Soon it will be much easier to tell whether a packaged food or beverage is actually healthy. The Food and Drug Administration has proposed a major overhaul of the Nutrition Facts panel for the first time since it began requiring it on food labels in 1996. If these changes are approved, the revamped Nutrition Facts will convey accurate, straightforward health information that pertains to how we actually eat and drink and which nutrients we really need–a big improvement over the confusing, out-of-date cryptogram we see today.
The first major change is serving sizes will become much more realistic. In the current Nutrition Facts panels, you'll often see obscure, small serving sizes such as "one-half of a cookie" or "6 fluid ounces" for a 20-ounce bottle of juice. These are misleading – and just plain dumb – because you rarely eat only half a cookie or take just a few swigs of a 20-ouncer. In reality, you consume multiple "serving sizes" in one sitting, which means you get double, or even triple, the calories, sugar, fat, and everything else.
With the new Nutrition Facts, a serving size will be the entire cookie or the entire bottle, so you can glance at the panel and easily see what you'll actually consume, without having to do math. For larger items that you eat in multiple sittings or share with others, like a carton of milk or a frozen pizza, there will be dual Nutrition Facts panels, one with nutrition info per serving and the other one per container, making it even clearer what you're eating.
Second, the Nutrition Facts panel must now disclose how much added sugar is in a product, rather than just listing total sugar content like it does now. Separating out added sugar from naturally occurring sugar (from fruit and dairy ingredients) will be a huge help in determining whether a food is healthy or just sugar-packed junk. Research shows that most Americans eat way too much added sugar – in soda, candy, pastries, even white bread and barbecue sauce – which is causing widespread obesity, heart problems, and even early deaths.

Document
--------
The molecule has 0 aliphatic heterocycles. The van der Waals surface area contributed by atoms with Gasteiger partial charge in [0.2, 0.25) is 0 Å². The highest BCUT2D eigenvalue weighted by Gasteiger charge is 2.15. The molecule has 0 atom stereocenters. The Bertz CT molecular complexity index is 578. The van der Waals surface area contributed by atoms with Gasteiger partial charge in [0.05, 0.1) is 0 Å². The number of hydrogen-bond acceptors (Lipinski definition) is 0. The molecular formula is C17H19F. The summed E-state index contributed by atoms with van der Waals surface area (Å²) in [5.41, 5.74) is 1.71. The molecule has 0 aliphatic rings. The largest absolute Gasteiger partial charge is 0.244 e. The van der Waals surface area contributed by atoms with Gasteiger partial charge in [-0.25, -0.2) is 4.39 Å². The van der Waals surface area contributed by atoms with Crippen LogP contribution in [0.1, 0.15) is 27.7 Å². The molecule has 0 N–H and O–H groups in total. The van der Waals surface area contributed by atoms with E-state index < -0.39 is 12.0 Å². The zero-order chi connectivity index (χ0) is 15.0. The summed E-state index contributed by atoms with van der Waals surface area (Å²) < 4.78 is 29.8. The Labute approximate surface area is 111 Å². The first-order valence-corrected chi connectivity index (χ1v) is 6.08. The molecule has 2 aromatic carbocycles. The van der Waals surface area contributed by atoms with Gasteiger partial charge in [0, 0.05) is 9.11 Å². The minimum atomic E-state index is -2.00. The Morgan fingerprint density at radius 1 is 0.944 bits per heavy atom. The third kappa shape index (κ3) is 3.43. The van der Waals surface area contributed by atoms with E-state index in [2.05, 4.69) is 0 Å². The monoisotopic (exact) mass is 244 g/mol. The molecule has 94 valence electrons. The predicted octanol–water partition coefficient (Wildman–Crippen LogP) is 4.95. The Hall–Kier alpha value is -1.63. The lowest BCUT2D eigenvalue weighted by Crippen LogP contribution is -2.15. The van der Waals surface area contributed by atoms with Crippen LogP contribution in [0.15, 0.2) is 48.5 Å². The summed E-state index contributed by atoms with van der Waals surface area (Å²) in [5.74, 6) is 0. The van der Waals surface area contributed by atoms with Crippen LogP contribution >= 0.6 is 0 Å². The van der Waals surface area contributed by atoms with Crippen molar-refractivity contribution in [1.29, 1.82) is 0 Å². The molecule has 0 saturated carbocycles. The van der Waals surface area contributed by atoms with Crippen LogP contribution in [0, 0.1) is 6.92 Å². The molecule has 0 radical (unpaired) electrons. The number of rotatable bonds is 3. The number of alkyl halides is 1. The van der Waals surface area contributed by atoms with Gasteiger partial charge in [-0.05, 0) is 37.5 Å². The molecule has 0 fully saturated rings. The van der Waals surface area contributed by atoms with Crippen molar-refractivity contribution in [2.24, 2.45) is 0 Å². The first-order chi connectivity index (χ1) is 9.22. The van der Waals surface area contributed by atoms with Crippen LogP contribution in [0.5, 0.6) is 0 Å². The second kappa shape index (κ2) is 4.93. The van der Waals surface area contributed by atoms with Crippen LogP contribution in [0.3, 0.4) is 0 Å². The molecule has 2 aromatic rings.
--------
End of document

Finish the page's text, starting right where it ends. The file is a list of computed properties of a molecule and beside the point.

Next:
Next on the chopping block is "calories from fat," currently listed right after the total calories. The FDA realized that this info is confusing and not really necessary, because research now shows that the type of fat – saturated, unsaturated, trans – is far more important than the amount. In the new format, total calories will be displayed in larger type to stand out better (another nice perk), and fat tallies will fall right below it. You'll see total fat presented both in grams and in percent daily value (how much of your daily target intake this food provides). Then, under total fat, the different types of fat will be broken out, also in grams and percent daily values.
The new Nutrition Facts will also emphasize different individual nutrients than the current panel does. You'll still see iron and calcium (amount and percent daily values), but manufacturers will also be required to list vitamin D and potassium – two nutrients that are crucial to good health and severely lacking in many Americans' diets. The idea is that you'll be able to scan the panel and tell whether a food or beverage is a good source of these key nutrients.
Companies will no longer be mandated to list vitamins A and C (although they can if they want), because most of us manage to get enough of these vitamins, according to the FDA. Also say goodbye to that long, confusing footnote at the bottom of the current panel, which attempts to explain percent daily values but fails. The FDA acknowledges that this section is wordy and perplexing and plans to replace it with a much-simpler, briefer statement about percent daily values.
These Nutrition Facts changes aren't yet a done deal, but they likely will be soon. The FDA is taking public commentary – suggestions for improvements, criticisms, etc. – until the end of May and then moving forward with a final rule. Food and beverage manufacturers will then have two years to comply with the new panels. But as per usual with new FDA rulings, most manufacturers will jump on the changes immediately to stay ahead of the game. So you could start seeing the new Nutrition Facts as soon as this summer.